Ever since the advent of navigation, pilots and sailors have always relied upon paper maps to find their way across to their destinations. Even after advanced electronics and GPS systems were introduced in the modern era, it is commonplace for pilots to carry over 20 pounds of papers depicting each and every minute detail of their journey. However, we have now moved on to a completely new way of accurate navigation, and these paper maps are now slowly giving way to iPads for the same purposes.
The charter company called Executive Jet Management has recently been allowed by the Federal Aviation Administration to replace paper maps with the latest Apple tablet. It took three months of rigorous tests and trials of the iPad and Mobile TC, which is an app developed by the aviation chart making company Jeppson to render aviation maps on the iPad, to get the authorization. The decision may only apply for the moment to Executive Jet Management, but it surely will have many far reaching consequences for the aviation industry on the whole. After allowing pilots of the company to use iPads in place of paper charts for navigation, the FAA acknowledges the potential of devices such as the iPad in replacing the traditional avionic aids.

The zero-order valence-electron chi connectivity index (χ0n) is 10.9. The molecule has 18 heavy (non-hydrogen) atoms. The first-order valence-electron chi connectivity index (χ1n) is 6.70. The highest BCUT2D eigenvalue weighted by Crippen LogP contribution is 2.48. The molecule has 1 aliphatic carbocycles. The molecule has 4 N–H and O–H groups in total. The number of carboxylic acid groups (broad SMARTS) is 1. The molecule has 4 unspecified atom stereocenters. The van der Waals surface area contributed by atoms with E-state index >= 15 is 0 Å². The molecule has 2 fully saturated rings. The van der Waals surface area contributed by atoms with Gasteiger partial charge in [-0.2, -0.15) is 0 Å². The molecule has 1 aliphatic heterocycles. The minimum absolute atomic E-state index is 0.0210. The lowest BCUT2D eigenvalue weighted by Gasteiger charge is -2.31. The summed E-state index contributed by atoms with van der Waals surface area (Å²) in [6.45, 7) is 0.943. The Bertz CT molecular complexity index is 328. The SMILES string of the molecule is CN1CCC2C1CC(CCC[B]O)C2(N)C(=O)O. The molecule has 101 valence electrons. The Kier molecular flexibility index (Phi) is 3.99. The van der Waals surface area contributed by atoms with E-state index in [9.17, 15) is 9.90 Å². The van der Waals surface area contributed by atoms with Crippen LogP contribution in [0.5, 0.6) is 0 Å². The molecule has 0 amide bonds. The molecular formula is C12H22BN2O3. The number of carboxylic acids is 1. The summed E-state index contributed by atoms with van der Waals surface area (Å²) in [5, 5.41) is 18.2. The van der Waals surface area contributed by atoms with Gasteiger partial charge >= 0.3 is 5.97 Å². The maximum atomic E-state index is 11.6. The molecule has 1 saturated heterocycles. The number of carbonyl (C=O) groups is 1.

Since it was introduced last year, the iPad has gained a large amount of popularity in all the sections of society for its diverse usability, even with the pilots. However, up to this moment they couldn’t use it as aviation equipment in the place of the traditional paper charts or the FAA approved special devices which are also very expensive. The pilots could use it as a device for reference, but could not use only the iPad for the job. The new authorization from the FAA changes it all, and is also a signal of things to come, with commercial entertainment devices increasingly performing functions earlier reserved for specialized devices, like GPS and now avionic aids.